All these elements together constituted a sort of operating system. The purpose of this operating system, unseen but widely taken for granted, was to cement the primacy of the United States in perpetuity, while enshrining the American way of life as the ultimate destiny of humankind. According to the calendar, the end of the twentieth century, frequently referred to as the American Century, was then drawing near. Yet with the Cold War concluding on such favorable terms, the stage appeared set for a prolonged American Epoch.
This, however, was not to be. The United States wasted little time in squandering the advantages it had gained by winning the Cold War. Events at home and abroad put this post–Cold War consensus to the test, unmasking its contradictions and exposing its premises as delusional. Although globalization did enable some to acquire great wealth, it left behind many more, while fostering egregious inequality. The assertion of global leadership provided American soldiers with plentiful opportunities to explore exotic and unfamiliar lands, but few would mistake the results for even an approximation of dominion, much less peace and harmony. Instead, Americans came to accept war as habitual. And while the drive for individual empowerment removed constraints, it did little to promote the common good. An enlarged conception of freedom brought with it a whiff of nihilism. As for exalting the chief executive as a visionary leader, it yielded a succession of disappointments, before imploding in November 2016.
The post–Cold War moment, dating from the early 1990s and spanning the administrations of Bill Clinton, George W. Bush, and Barack Obama, turned out to be remarkably brief. By 2016, large numbers of ordinary Americans had concluded, not without reason, that the post–Cold War consensus was irretrievably defective. Globalized neoliberalism, militarized hegemony, individual empowerment, and presidents elevated to the status of royalty might be working for some, but not for them. They also discerned, again not without cause, that establishment elites subscribing to that consensus, including the leaders of both political parties, were deaf to their complaints and oblivious to their plight.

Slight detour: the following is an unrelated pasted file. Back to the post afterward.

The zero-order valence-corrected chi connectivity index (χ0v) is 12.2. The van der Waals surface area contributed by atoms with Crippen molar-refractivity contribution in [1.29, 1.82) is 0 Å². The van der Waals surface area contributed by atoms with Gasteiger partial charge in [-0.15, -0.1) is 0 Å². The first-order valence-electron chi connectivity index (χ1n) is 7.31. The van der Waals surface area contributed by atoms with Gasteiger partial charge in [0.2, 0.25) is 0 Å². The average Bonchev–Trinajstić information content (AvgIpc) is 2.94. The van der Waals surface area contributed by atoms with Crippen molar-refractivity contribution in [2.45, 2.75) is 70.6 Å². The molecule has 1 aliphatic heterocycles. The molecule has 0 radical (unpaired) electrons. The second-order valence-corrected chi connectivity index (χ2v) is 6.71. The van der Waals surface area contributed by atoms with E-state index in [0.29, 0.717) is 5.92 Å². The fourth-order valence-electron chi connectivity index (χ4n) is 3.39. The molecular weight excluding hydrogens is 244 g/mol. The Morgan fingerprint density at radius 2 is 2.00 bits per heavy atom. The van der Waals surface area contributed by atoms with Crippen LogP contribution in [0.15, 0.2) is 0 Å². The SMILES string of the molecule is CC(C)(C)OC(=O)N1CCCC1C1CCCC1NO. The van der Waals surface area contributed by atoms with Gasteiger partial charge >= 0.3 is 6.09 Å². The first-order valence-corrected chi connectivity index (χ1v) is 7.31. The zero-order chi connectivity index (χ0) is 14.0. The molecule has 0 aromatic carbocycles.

By turning their country over to Donald Trump, those Americans signaled their repudiation of that very consensus. That Trump himself did not offer anything remotely like a reasoned alternative made his elevation to the presidency all the more remarkable. He was a protest candidate elected by a protest vote. In that regard, the 2016 presidential election marked a historical turning point comparable in significance to the fall of the Berlin Wall a quarter century earlier.
The Age of Illusions seeks to understand what occurred between those two milestones. The quotation from the writer James Baldwin that introduces this book aptly expresses its overarching theme: promises made, but not kept; expectations raised, but unfulfilled; outraged citizens left with no place to stand.
Copyright © 2020 by Andrew J. Bacevich